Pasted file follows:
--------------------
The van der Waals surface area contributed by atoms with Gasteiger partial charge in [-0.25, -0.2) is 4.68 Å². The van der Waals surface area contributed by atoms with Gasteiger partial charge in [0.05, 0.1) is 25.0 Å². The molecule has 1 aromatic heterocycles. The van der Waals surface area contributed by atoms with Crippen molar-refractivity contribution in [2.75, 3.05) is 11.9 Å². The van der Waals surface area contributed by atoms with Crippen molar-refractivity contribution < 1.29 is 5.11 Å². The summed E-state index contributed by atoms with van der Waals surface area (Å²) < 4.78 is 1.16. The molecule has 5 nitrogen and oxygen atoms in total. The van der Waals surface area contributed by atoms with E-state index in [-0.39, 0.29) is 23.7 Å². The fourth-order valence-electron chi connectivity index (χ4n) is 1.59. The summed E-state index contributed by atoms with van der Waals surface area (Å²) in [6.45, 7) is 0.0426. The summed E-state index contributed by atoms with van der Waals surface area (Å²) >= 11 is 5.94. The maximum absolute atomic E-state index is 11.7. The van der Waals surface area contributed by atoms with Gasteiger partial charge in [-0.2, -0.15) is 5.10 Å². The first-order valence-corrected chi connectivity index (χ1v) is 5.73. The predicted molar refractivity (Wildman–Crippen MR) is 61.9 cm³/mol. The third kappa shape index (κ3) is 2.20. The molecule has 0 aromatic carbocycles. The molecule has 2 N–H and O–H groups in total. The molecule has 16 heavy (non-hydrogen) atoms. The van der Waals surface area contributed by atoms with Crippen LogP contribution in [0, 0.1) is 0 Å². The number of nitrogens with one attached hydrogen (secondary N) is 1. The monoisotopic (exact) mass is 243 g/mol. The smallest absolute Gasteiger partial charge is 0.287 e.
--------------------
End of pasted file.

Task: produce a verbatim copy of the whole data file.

The van der Waals surface area contributed by atoms with Gasteiger partial charge in [-0.25, -0.2) is 4.68 Å². The van der Waals surface area contributed by atoms with Gasteiger partial charge in [0.05, 0.1) is 25.0 Å². The molecule has 1 aromatic heterocycles. The van der Waals surface area contributed by atoms with Crippen molar-refractivity contribution in [2.75, 3.05) is 11.9 Å². The van der Waals surface area contributed by atoms with Crippen molar-refractivity contribution < 1.29 is 5.11 Å². The summed E-state index contributed by atoms with van der Waals surface area (Å²) < 4.78 is 1.16. The molecule has 5 nitrogen and oxygen atoms in total. The van der Waals surface area contributed by atoms with E-state index in [-0.39, 0.29) is 23.7 Å². The fourth-order valence-electron chi connectivity index (χ4n) is 1.59. The summed E-state index contributed by atoms with van der Waals surface area (Å²) in [6.45, 7) is 0.0426. The summed E-state index contributed by atoms with van der Waals surface area (Å²) >= 11 is 5.94. The maximum absolute atomic E-state index is 11.7. The van der Waals surface area contributed by atoms with Gasteiger partial charge in [-0.2, -0.15) is 5.10 Å². The first-order valence-corrected chi connectivity index (χ1v) is 5.73. The predicted molar refractivity (Wildman–Crippen MR) is 61.9 cm³/mol. The third kappa shape index (κ3) is 2.20. The molecule has 0 aromatic carbocycles. The molecule has 2 N–H and O–H groups in total. The molecule has 16 heavy (non-hydrogen) atoms. The van der Waals surface area contributed by atoms with Crippen LogP contribution in [0, 0.1) is 0 Å². The number of nitrogens with one attached hydrogen (secondary N) is 1. The monoisotopic (exact) mass is 243 g/mol. The smallest absolute Gasteiger partial charge is 0.287 e.